Suicide & Problem Gambling
Suicide & Problem Gambling
September 6, 2016
When people think about dangerous addictions, they immediately turn to heroin, cocaine, bath salts or other hard drugs. And while those drugs definitely carry with them an extreme degree of risk, when it comes to addiction there is another player in the lethality category.
If you are like most people, this is the point where you are probably confused.
It is reported that 1 in 5 compulsive gamblers will attempt suicide and a much higher percentage has suicidal ideations.
When you drink too much or take drugs, your body tells you something is wrong. You may get sick or pass out or fall and injure yourself. This is your body’s way of sending you a message. When you gamble excessively, there is no message sent and there is no overdose level or point of saturation.
You may be asking why are gamblers more prone to suicide? Mental health disorders such as depression may be a cause, the guilt and shame associated with the addiction, the feeling of hopelessness and that there is no way out of the hole they have gotten themselves into, and the fact that this addiction can remain hidden from even those closest to the gambler until the roof caves in.
Serious financial problems can send people into an unhealthy state of mind. The average amount of debt among callers to the 888-ADMIT-IT Helpline is $50,000. The financial devastation and the fact that the gambler may feel like they are a burden to others can push them over the edge.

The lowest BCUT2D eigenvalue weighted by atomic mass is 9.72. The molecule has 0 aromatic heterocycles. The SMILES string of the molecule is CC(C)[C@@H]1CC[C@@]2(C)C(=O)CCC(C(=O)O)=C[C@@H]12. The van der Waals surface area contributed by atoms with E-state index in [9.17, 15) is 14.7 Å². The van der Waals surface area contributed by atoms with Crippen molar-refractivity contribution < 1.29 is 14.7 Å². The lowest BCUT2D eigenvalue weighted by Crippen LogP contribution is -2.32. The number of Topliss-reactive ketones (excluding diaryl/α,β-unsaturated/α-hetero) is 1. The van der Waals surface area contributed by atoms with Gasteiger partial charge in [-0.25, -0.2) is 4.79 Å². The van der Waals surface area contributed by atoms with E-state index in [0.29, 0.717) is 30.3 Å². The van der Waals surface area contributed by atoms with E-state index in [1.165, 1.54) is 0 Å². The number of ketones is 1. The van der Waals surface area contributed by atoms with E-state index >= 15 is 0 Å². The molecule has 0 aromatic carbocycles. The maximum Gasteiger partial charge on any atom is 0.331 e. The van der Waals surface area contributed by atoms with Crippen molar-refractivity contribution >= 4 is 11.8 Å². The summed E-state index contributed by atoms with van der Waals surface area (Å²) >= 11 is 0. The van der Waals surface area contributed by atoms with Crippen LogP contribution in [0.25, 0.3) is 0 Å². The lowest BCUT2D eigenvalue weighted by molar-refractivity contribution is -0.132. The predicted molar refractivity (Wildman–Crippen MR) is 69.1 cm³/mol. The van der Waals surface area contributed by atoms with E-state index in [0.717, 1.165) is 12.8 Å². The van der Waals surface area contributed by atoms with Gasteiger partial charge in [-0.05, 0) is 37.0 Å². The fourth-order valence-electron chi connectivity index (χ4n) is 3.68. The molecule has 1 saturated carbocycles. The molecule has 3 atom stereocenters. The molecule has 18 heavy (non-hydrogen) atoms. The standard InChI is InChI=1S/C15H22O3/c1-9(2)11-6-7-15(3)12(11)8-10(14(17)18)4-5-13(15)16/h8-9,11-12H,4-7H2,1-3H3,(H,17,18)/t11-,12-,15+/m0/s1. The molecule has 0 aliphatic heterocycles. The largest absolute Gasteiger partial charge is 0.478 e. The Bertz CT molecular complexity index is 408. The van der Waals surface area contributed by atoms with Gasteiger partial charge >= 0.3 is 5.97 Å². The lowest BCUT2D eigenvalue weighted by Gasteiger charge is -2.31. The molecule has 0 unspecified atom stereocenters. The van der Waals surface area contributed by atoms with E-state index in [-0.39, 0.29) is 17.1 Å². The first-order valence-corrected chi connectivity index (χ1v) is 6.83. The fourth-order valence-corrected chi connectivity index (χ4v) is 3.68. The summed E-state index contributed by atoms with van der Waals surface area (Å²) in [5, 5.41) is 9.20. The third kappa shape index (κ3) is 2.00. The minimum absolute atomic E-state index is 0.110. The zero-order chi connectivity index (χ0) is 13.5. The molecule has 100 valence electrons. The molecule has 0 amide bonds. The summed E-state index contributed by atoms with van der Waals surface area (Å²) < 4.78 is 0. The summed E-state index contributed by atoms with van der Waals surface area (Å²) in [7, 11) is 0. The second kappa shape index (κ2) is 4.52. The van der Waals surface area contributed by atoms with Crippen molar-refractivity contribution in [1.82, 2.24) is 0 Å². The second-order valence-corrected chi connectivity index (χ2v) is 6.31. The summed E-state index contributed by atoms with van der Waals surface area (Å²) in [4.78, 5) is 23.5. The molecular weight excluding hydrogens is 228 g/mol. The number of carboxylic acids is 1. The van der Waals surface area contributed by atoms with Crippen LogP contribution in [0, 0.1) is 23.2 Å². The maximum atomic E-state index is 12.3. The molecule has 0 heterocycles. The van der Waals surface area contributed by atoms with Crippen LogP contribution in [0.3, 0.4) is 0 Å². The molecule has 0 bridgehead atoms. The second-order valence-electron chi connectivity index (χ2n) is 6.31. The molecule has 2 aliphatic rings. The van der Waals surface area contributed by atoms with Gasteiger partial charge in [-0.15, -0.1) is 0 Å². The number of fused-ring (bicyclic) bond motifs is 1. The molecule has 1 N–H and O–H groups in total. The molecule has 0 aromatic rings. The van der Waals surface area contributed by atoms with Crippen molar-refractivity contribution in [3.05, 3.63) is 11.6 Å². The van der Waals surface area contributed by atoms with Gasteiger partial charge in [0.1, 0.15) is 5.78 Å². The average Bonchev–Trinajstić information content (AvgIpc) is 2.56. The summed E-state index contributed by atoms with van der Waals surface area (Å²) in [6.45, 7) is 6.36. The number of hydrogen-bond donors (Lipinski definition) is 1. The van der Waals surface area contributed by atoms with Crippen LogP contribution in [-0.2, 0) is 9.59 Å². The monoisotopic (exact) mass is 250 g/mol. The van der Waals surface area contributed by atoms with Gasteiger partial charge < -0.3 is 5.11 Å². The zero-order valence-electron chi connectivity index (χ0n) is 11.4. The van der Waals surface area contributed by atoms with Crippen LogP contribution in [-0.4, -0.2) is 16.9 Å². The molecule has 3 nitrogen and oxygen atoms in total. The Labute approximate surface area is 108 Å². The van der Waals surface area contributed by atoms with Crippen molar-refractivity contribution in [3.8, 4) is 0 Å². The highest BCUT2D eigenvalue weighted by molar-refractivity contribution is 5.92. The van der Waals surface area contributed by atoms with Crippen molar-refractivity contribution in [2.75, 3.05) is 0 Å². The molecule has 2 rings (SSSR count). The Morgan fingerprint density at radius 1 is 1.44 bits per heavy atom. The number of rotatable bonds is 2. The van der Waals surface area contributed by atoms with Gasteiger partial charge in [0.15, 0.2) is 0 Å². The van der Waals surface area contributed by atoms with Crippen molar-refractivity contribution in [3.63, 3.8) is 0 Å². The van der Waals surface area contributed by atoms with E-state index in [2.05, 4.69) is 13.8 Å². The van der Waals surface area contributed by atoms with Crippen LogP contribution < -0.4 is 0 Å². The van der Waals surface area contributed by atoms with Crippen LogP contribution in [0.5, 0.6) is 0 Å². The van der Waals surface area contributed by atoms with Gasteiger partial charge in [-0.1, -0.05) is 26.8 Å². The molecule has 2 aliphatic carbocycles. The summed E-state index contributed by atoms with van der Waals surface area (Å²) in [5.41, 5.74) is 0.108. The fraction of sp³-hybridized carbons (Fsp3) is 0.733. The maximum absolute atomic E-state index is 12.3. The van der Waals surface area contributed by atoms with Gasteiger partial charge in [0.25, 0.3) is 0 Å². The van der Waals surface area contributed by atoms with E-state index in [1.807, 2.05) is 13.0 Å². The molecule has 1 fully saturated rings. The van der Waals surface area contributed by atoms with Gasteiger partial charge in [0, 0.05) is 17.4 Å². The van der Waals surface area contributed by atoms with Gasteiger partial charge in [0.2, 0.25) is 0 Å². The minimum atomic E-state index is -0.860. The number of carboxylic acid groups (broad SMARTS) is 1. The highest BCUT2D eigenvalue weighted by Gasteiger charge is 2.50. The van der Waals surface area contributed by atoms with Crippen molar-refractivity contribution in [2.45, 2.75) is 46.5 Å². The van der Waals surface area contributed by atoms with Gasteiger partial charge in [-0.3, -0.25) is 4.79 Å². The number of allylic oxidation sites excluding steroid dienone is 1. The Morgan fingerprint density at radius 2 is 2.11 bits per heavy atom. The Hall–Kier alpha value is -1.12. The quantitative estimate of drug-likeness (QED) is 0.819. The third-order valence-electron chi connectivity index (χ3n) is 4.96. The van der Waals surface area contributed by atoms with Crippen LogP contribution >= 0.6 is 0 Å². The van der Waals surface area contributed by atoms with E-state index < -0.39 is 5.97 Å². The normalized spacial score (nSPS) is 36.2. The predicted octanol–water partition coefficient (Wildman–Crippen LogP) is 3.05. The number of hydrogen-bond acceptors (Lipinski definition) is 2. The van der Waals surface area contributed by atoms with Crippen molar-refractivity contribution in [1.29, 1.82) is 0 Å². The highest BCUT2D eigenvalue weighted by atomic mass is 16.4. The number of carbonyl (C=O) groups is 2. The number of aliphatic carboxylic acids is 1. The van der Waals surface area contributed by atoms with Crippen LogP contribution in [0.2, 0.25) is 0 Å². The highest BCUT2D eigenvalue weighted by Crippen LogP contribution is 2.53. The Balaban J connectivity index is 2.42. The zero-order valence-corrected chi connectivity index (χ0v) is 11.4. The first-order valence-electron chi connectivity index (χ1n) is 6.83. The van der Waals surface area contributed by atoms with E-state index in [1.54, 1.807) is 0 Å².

This week is National Suicide Prevention Week. Suicide is not an epidemic that is unique to the addiction world either. According to the American Foundation for Suicide Prevention, over 42,700 people die annually by taking their own lives, which rounds out to 117 people a day. White males account for 70% of suicide.
Suicide is the 10th leading cause of death in the United States.
Suicide Prevention Week is about raising awareness and educating people about this quiet epidemic that is inflicting our nation. Think about this in number in scale. Since 2001, 6,251 American troops have died in combat. In 2015 alone, over 45,000 people committed suicide. We can all do our part. Talk about suicide with your family and friends. Share interesting articles on social media. If you are worried about a friend or family member, ask them how they are feeling. If you are truly worried and think they are at high risk, give them resources so they know where help is. Should you want to become more involved, visit the American Foundation for Suicide Prevention. And lastly, if gambling is a problem for you or someone you love, give our helpline a call 888-ADMIT-IT. We can connect you with a variety of free resources that can help you.